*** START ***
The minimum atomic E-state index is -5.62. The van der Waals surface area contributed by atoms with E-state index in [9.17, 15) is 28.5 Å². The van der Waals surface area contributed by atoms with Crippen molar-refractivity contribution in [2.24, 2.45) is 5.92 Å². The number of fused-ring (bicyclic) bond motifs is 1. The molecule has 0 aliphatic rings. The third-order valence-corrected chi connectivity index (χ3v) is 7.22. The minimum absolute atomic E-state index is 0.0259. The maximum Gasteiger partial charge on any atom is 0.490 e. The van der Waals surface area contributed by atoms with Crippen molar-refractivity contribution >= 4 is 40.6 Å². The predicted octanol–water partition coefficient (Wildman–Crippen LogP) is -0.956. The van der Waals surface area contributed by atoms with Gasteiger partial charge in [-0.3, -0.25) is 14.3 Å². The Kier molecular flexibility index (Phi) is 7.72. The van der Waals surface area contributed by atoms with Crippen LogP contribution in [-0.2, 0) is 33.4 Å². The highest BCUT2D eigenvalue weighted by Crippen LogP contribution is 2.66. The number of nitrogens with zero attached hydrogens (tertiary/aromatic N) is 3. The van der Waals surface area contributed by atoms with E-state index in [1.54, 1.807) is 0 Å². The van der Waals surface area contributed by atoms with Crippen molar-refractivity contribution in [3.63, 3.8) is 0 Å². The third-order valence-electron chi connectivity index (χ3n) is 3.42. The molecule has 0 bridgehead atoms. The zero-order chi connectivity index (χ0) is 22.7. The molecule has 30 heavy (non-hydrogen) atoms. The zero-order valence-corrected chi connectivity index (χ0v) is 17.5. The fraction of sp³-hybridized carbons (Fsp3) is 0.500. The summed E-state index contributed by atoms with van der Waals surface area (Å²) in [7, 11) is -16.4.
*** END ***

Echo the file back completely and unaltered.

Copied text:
The minimum atomic E-state index is -5.62. The van der Waals surface area contributed by atoms with E-state index in [9.17, 15) is 28.5 Å². The van der Waals surface area contributed by atoms with Crippen molar-refractivity contribution in [2.24, 2.45) is 5.92 Å². The number of fused-ring (bicyclic) bond motifs is 1. The molecule has 0 aliphatic rings. The third-order valence-corrected chi connectivity index (χ3v) is 7.22. The minimum absolute atomic E-state index is 0.0259. The maximum Gasteiger partial charge on any atom is 0.490 e. The van der Waals surface area contributed by atoms with Crippen molar-refractivity contribution >= 4 is 40.6 Å². The predicted octanol–water partition coefficient (Wildman–Crippen LogP) is -0.956. The van der Waals surface area contributed by atoms with Gasteiger partial charge in [-0.3, -0.25) is 14.3 Å². The Kier molecular flexibility index (Phi) is 7.72. The van der Waals surface area contributed by atoms with Crippen LogP contribution in [-0.2, 0) is 33.4 Å². The highest BCUT2D eigenvalue weighted by Crippen LogP contribution is 2.66. The number of nitrogens with zero attached hydrogens (tertiary/aromatic N) is 3. The van der Waals surface area contributed by atoms with E-state index in [1.54, 1.807) is 0 Å². The van der Waals surface area contributed by atoms with Crippen molar-refractivity contribution in [3.63, 3.8) is 0 Å². The third-order valence-electron chi connectivity index (χ3n) is 3.42. The molecule has 0 bridgehead atoms. The zero-order chi connectivity index (χ0) is 22.7. The molecule has 30 heavy (non-hydrogen) atoms. The zero-order valence-corrected chi connectivity index (χ0v) is 17.5. The fraction of sp³-hybridized carbons (Fsp3) is 0.500. The summed E-state index contributed by atoms with van der Waals surface area (Å²) in [7, 11) is -16.4.